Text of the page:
The Interior bill originally included a provision to allow species to be delisted, but not added for any level of protection. Republican leaders argued that funding the E.S.A. leads to lawsuits from interest groups trying to list new species, costing the government countless sums of funding. Both House Interior and Environment Appropriations Subcommittee Chairman Mike Simpson (R-ID) and House Natural Resources Committee Chairman Doc Hastings (R-WA) spoke against the amendment, sponsored by House Appropriations Committee Ranking Member Norman Dicks (D-WA).
Ultimately, however, 37 Republicans broke with their leadership to vote with all but two Democrats in favor of the amendment. The Republican support may have been buttressed by the yea votes of several key Republican committee leaders including House Energy and Commerce Committee Chairman Fred Upton (MI), House Science, Space and Technology Energy and Environment Subcommittee Chairman Andy Harris (MD) and Commerce, Justice and Science Appropriations Committee Chairman Frank Wolf (VA).
Despite the victory, several Members plan to continue attempts to prohibit endangered species protections for certain animals through the legislative process. Rep. Steve Pearce (R-NM) has declared his intention to put forward an amendment that would prevent an endangered species listing for the dunes sagebrush lizard. Rep. Randy Neugebauer (R-TX) also intends to propose an amendment that would block protections for the lesser prairie chicken.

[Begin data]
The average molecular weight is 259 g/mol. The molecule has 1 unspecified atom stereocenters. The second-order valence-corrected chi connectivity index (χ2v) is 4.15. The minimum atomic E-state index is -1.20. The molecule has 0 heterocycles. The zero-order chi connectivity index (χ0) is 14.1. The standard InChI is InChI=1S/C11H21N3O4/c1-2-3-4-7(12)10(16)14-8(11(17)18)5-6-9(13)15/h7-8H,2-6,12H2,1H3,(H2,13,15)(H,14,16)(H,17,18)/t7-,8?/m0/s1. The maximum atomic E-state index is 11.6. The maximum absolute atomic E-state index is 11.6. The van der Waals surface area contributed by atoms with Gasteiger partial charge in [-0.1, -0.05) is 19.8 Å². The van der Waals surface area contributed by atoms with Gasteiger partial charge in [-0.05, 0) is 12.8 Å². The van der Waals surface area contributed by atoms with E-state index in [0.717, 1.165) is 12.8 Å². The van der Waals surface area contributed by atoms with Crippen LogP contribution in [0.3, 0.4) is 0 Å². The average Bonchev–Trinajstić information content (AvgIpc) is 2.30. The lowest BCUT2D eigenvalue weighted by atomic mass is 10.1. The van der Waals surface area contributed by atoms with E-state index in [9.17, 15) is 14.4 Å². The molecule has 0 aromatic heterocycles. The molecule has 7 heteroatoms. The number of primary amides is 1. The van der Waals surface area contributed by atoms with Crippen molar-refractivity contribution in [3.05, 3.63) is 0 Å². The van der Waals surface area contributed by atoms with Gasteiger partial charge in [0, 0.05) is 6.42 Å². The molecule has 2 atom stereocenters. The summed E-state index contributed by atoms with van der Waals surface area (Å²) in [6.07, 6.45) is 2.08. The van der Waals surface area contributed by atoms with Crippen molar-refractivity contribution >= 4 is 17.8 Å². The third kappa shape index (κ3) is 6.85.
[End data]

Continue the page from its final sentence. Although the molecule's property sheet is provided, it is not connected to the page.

The House was unable to complete debate and vote on final passage of the Interior bill before it adjourned for the annual month-long August recess. To view the Roll Call vote for the Dicks amendment, see:
On July 28, the House Natural Resources Subcommittee on Fisheries, Wildlife, Oceans and Insular Affairs held a hearing on three bipartisan bills which would extend five conservation programs to assist elephants, rhinoceros, tigers, great apes and marine turtles.